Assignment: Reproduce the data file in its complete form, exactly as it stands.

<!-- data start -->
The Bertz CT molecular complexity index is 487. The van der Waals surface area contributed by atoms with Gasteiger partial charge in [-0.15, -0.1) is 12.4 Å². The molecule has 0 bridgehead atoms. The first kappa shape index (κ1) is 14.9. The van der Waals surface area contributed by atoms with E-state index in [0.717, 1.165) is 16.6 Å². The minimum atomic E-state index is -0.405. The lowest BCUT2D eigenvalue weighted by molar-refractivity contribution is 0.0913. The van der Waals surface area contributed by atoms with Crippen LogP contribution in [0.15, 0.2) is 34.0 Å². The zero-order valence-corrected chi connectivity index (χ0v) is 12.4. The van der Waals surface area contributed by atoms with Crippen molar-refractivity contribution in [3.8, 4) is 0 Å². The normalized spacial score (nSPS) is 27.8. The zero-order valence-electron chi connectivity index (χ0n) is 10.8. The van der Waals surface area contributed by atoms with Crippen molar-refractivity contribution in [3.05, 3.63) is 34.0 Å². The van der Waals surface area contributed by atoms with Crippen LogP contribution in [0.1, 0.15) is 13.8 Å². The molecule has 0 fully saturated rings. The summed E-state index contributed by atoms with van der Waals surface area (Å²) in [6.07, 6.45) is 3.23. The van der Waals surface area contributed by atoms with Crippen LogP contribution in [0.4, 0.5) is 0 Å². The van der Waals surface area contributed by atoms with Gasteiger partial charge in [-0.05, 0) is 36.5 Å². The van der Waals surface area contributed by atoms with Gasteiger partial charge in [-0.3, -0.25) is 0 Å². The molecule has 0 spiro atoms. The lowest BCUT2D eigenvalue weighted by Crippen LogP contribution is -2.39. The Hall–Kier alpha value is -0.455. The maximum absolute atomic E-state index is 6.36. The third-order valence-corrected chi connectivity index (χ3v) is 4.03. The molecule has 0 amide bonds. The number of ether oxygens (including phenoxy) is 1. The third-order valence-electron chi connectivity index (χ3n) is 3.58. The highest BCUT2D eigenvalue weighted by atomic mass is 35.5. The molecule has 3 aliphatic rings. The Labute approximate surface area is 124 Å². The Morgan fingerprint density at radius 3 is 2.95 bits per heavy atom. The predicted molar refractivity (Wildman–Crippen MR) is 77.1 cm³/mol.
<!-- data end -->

The Bertz CT molecular complexity index is 487. The van der Waals surface area contributed by atoms with Gasteiger partial charge in [-0.15, -0.1) is 12.4 Å². The molecule has 0 bridgehead atoms. The first kappa shape index (κ1) is 14.9. The van der Waals surface area contributed by atoms with E-state index in [0.717, 1.165) is 16.6 Å². The minimum atomic E-state index is -0.405. The lowest BCUT2D eigenvalue weighted by molar-refractivity contribution is 0.0913. The van der Waals surface area contributed by atoms with Crippen LogP contribution in [0.15, 0.2) is 34.0 Å². The zero-order valence-corrected chi connectivity index (χ0v) is 12.4. The van der Waals surface area contributed by atoms with Crippen molar-refractivity contribution in [3.8, 4) is 0 Å². The normalized spacial score (nSPS) is 27.8. The zero-order valence-electron chi connectivity index (χ0n) is 10.8. The van der Waals surface area contributed by atoms with Crippen molar-refractivity contribution in [3.05, 3.63) is 34.0 Å². The van der Waals surface area contributed by atoms with Crippen LogP contribution in [0.1, 0.15) is 13.8 Å². The molecule has 0 fully saturated rings. The summed E-state index contributed by atoms with van der Waals surface area (Å²) in [6.07, 6.45) is 3.23. The van der Waals surface area contributed by atoms with Crippen LogP contribution in [0.4, 0.5) is 0 Å². The van der Waals surface area contributed by atoms with Gasteiger partial charge in [-0.05, 0) is 36.5 Å². The van der Waals surface area contributed by atoms with Gasteiger partial charge in [-0.3, -0.25) is 0 Å². The molecule has 0 spiro atoms. The lowest BCUT2D eigenvalue weighted by Crippen LogP contribution is -2.39. The Hall–Kier alpha value is -0.455. The maximum absolute atomic E-state index is 6.36. The third-order valence-corrected chi connectivity index (χ3v) is 4.03. The molecule has 0 amide bonds. The number of ether oxygens (including phenoxy) is 1. The third-order valence-electron chi connectivity index (χ3n) is 3.58. The highest BCUT2D eigenvalue weighted by atomic mass is 35.5. The molecule has 3 aliphatic rings. The Labute approximate surface area is 124 Å². The Morgan fingerprint density at radius 3 is 2.95 bits per heavy atom. The predicted molar refractivity (Wildman–Crippen MR) is 77.1 cm³/mol.